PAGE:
Research ArticleHEALTH AND MEDICINE

Surface-anchored framework for generating RhD-epitope stealth red blood cells

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Science Advances  20 Mar 2020:
Vol. 6, no. 12, eaaw9679
DOI: 10.1126/sciadv.aaw9679
  • Fig. 1 Schematic illustration of the procedure for RBC surface engineering and the derived functions of individual cell-material hybrids in universal blood transfusions.

  • Fig. 2 Rational surface crosslinking framework for the construction of universal RBCs.

    (A) Schematic illustration of the procedure for RBC surface engineering. (B) Synthetic scheme for the anchor molecule conjugate (BAM-HRP). (C) Mechanism of the formation of PSA-tyramine conjugate and enzymatically crosslinked framework. SEM images of (D) human native RBCs and (G) surface-engineered human RBCs in the presence of BAM-HRP solution, PSA-tyramine (10 mg/liter), and H2O2 solution. TEM images of (E) human native RBCs and (H) surface-engineered human RBCs. Confocal images of (F) native RBCs and (I) engineered RBCs. (J) Optical images of human RhD-positive RBCs in the corresponding anti-typing sera. (K) BAM-tyramine-PSA engineered RhD-positive RBCs were mixed with equal concentrations of their anti-typing sera. (L) Flow cytometry analysis of native RBCs (left) and surface-engineered human RBCs (right) with fluorescein isothiocyanate–labeled anti-RhD antibodies.

  • Fig. 3 Physiochemical properties and biofunctional analysis of the native and engineered RBCs.

    (A) Osmotic fragility at 1 hour after the grafting of native RBCs (black) and RBCs derivatized with tyramine-PSA (10 mg/ml) (red). (B) Hydrophobicity tests based on the contact angle of the cell monolayer. (C) Cell electrophoresis assay characterized by zeta potential. (D) Deformability of the RBCs tested by ektacytometry. (E to H) Structural and functional analysis of the native RBCs (black) and engineered RBCs (red), including the ODC and the contents of Hill plot, 2,3-DPG, and ATP. (I to K) AI, AMP, and t1/2 of native RBCs, engineered RBCs, and mixtures of native and engineered RBCs in human plasma. (L) Comparison of the adhesions of the native RBCs, engineered RBCs, and mixtures of native and engineered RBCs to an endothelial cell–coated surface. a.u arbitary unit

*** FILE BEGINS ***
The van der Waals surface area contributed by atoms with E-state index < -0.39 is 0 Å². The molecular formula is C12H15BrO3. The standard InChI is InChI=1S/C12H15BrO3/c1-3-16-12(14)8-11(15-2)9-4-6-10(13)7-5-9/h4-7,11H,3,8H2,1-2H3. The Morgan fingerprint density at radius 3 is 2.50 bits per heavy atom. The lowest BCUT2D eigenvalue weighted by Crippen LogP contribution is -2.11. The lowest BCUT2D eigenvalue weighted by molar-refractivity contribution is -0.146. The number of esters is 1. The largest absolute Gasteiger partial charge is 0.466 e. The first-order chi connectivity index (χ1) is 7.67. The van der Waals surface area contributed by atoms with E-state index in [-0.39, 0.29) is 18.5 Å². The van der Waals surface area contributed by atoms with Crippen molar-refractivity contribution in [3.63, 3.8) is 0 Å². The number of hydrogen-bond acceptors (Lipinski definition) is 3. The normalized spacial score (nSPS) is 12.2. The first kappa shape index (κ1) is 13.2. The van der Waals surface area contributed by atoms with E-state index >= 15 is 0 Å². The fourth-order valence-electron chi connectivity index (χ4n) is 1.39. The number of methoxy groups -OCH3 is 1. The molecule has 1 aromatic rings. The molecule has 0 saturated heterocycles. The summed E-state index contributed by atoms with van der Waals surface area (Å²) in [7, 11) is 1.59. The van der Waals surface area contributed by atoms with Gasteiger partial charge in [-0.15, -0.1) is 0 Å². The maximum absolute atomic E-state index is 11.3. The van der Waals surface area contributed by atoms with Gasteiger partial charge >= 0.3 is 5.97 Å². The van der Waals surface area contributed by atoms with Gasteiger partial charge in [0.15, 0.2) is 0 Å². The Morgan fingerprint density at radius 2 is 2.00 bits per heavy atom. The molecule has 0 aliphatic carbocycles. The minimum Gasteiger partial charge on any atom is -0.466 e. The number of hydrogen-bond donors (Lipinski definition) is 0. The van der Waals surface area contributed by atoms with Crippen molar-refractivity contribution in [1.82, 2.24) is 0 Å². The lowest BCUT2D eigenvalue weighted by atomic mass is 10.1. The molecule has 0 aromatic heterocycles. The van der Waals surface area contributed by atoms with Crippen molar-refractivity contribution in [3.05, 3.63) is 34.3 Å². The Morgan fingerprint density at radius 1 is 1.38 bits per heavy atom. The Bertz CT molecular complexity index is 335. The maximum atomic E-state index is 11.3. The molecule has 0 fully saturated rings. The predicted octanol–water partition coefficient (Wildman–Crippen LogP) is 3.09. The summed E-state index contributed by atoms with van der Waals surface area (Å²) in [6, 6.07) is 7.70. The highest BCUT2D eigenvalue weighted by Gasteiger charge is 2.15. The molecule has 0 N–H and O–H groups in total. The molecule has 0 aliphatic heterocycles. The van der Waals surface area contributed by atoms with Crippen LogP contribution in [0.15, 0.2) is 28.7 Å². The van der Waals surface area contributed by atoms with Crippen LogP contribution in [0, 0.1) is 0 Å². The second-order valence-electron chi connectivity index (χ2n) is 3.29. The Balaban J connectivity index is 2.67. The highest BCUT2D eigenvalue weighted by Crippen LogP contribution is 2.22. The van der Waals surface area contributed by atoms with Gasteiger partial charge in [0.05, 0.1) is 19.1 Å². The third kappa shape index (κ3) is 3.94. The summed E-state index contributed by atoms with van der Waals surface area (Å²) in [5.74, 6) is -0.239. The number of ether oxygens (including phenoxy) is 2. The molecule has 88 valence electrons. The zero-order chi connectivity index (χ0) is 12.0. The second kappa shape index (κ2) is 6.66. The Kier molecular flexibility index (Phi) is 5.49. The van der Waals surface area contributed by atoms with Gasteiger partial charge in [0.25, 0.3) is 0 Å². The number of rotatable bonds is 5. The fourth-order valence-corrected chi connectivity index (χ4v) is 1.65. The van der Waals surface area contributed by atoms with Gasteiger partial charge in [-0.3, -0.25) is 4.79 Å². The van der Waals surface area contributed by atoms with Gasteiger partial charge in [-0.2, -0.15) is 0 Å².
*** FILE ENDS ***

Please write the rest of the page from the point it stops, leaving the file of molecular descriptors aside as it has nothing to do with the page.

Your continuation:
• Fig. 4 Usable and functional in vivo assay of the distribution of engineered RBCs after blood transfusion in organs in a mouse model.

    (A to D) Photoacoustic images of a mouse’s heart, liver, spleen, and kidney after injecting native and engineered RBCs labeled with DIR dye. Red, oxyhemoglobin; blue, deoxyhemoglobin; green, DIR dye. (E) Quantitative intensities of native and engineered RBCs labeled with DIR dye in the liver, spleen, and kidney after injection. (F) Quantitative intensity of oxyhemoglobin in the liver, spleen, and kidney after injection. (G) Survival profiles of PKH-26–labeled RBCs after blood transfusion in vivo.

  • Fig. 5 Complement and cytokine assay and biochemical analysis of organ functions following multiple transfusions.

    (A) Timeline of the three succeeding blood transfusions. (B) Life span of PKH-26–labeled native and engineered RBCs after blood transfusion in vivo. (C) Serum levels of complement 3 and complement 4 after multiple transfusions. (D) Serum levels of TNF-α and IL-6 after multiple transfusions. (E) Biochemical analysis of liver function after multiple transfusions. ALT (U/l), AST (U/l), ALP (U/l), TBIL (μM), DBIL (μM). (F) Biochemical analysis of kidney function after multiple transfusions. CREA (μM), BUN (mM), UA (μM).

  • Fig. 6 Immune responses and biochemical analysis of organ functions following immunostimulation in a rabbit model.